f / 417'Vo;)R > 1, return to Eq. (3.121). We saw earlier that it is satisfied by r = R; however, it is also satisfied by e= 17'/2 or 17'/2. Substituting e= 17'/2 into Eq. (3.122), and solving for r, we have
(3.124)
Hence, for f /417' VooR > 1, there are two stagnation points, one inside and the other outside the cylinder, and both on the vertical axis, as shown by points 4 and 5 in Fig. 3.28c. [How does one stagnation point fall inside the cylinder? Recall that r = R, or '" = 0, is just one of the allowed streamlines of the flow. There is a theoretical flow inside the cylinderflow that is issuing from the doublet at the origin superimposed with the vortex flow for r < R. The circular streamline r = R is the dividing streamline between this flow and the flow from the freestream. Therefore, as before, we can replace the dividing streamline by a solid bodyour circular cylinderand the external flow will not know the difference. Hence, although one stagnation point falls inside the body (point 5), we are not realistically concerned about it. Instead, from the point of view of flow over a solid cylinder of radius R, point 4 is the only meaningful stagnation point for the case f/417'VocR> 1.]
The results shown in Fig. 3.28 can be visualized as follows. Consider the inviscid incompressible flow of given freestream velocity Vo;) over a cylinder of given radius R. If there is no circulation, i.e., if f = 0, the flow is given by the sketch at the right of Fig. 3.21, with horizontally opposed stagnation points A and B. Now assume that a circulation is imposed on the flow, such that r = 417' Vo;)R. The flow sketched in Fig. 3.28a will result; the two stagnation points will move to the lower surface of the cylinder as shown by points 1 and 2. Assume that f is further increased until f = 417'V",R. The flow sketched in Fig. 3.28b will result,
FUNDAMENTALS OF INVISCID, INCOMPRESSIBLE FLOW 209
The limits of integration in Eq. (3.129) are explained as follows. In the first integral, we are integrating from the leading edge (the front point of the cylinder), moving over the top surface of the cylinder. Hence, e is equal to 17' at the leading edge and, moving over the top surface, decreases to 0 at the trailing edge. In the second integral, we are integrating from the leading edge to the trailing edge while moving over the bottom surface of the cylinder. Hence, e is equal to 17' at the leading edge and, moving over the bottom surface, increases to 217' at the trailing edge. In Eq. (3.129), both Cp," and Cp,1 are given by the same analytic expression for Cp , namely, Eq. (3.126). Hence, Eq. (3.129) can be written as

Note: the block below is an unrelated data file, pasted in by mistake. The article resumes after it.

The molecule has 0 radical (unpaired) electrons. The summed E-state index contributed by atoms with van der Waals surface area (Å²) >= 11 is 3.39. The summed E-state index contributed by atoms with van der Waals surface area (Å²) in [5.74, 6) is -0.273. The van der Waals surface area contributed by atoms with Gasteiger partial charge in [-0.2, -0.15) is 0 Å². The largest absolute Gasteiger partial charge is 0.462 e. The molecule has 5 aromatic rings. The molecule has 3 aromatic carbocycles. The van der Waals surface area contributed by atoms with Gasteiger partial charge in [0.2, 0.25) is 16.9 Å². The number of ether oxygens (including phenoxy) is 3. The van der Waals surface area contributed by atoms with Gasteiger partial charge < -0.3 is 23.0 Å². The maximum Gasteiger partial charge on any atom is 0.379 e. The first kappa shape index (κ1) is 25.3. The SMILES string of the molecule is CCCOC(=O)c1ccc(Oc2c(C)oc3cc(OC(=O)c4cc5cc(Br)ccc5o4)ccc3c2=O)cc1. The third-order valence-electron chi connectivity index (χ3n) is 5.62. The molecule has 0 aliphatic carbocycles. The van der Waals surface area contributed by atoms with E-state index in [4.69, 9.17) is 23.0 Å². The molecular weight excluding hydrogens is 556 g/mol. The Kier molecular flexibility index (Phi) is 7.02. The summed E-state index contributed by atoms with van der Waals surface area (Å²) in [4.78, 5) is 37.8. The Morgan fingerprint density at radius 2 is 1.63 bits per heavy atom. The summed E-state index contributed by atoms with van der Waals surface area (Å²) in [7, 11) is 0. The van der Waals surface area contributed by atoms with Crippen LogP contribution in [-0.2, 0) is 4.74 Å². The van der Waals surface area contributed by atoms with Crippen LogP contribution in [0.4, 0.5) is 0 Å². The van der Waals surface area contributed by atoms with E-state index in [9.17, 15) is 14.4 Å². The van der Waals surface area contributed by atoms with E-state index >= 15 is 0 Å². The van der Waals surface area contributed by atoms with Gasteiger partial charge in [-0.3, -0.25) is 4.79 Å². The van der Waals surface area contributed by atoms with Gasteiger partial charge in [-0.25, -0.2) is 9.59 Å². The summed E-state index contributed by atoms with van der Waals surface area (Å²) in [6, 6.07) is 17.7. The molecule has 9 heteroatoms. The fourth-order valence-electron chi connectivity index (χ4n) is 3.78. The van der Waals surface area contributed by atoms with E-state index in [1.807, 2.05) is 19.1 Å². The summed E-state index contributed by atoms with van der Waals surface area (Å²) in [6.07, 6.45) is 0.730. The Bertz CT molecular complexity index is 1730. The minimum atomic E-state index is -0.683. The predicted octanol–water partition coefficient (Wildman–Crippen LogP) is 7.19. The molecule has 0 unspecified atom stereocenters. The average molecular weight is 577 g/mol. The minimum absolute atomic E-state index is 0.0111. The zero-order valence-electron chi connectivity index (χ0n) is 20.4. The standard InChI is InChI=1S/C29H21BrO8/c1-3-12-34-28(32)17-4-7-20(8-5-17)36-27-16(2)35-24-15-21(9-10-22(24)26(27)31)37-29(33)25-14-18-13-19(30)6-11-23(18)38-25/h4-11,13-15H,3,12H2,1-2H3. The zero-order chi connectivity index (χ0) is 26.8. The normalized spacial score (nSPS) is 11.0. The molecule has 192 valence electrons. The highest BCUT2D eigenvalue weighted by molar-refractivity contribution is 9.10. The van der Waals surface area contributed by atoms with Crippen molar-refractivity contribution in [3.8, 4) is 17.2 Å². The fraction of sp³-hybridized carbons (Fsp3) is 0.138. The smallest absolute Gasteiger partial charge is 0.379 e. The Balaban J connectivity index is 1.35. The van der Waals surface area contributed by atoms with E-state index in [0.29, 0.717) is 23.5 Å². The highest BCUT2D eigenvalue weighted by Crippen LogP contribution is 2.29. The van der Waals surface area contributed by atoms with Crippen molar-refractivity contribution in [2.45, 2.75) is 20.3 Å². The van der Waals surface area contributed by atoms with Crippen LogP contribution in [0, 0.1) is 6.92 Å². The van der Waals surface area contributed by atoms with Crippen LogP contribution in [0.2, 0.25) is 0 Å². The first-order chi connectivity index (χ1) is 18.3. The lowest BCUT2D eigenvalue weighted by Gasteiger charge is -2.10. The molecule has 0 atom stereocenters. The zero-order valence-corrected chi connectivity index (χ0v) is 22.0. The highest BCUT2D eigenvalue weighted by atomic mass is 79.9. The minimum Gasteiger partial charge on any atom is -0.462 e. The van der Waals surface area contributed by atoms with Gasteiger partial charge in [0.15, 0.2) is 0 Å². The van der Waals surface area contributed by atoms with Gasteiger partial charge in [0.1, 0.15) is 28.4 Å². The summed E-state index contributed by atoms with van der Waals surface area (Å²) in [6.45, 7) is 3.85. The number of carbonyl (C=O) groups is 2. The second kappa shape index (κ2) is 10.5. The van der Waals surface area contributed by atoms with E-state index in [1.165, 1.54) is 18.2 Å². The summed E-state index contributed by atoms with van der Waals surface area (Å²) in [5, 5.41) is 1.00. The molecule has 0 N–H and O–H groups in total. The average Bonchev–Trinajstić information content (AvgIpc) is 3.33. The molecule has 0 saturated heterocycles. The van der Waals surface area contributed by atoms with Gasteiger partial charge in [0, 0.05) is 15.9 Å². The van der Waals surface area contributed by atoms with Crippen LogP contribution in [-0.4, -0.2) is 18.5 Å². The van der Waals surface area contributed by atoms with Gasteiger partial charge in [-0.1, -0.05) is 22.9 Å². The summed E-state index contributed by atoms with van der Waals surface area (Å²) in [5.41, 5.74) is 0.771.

If1T 
Cp 
cos 
IJ21T 
Cp 
cos 
e de 


Cd =  

e de  
1T 


2 
0 


2 




or 
1 f21T 

e de 



(3.130) 

Cd =  

Cp cos 





2 
0 







Substituting Eq. (3.126) into (3.130), and noting that 







21T 









f o 
cos e de = 0 

(3.131a) 




21T 
sin2 







f o 
e cos e de = 0 

(3.131b) 




21T 









fo 
sin e cos e de = 0 

(3.131c) 






we immediately obtain
(3.132)
Equation (3.132) confirms our intuitive statements made earlier. The drag on a cylinder in an inviscid, incompressible flow is zero, regardless of whether or not the flow has circulation about the cylinder.
The lift on the cylinder can be evaluated in a similar manner as follows. From Eq. (1.15) with cf = 0,


1 fe 
1 fe 
Cp," dx 

(3.133) 

CI = Cn = 
Cp,1 dx  





C 0 
C 
0 



Converting to polar coordinates, we obtain 





x = R cos e 
dx =  
R sin e de 

(3.134) 

Substituting Eq. (3.134) into (3.133), we have 





lJ2rr 

lJO 
Cp," sin 
e de 
(3.135) 

CI = "2 
1T 
Cp,l sin e de +"2 
1T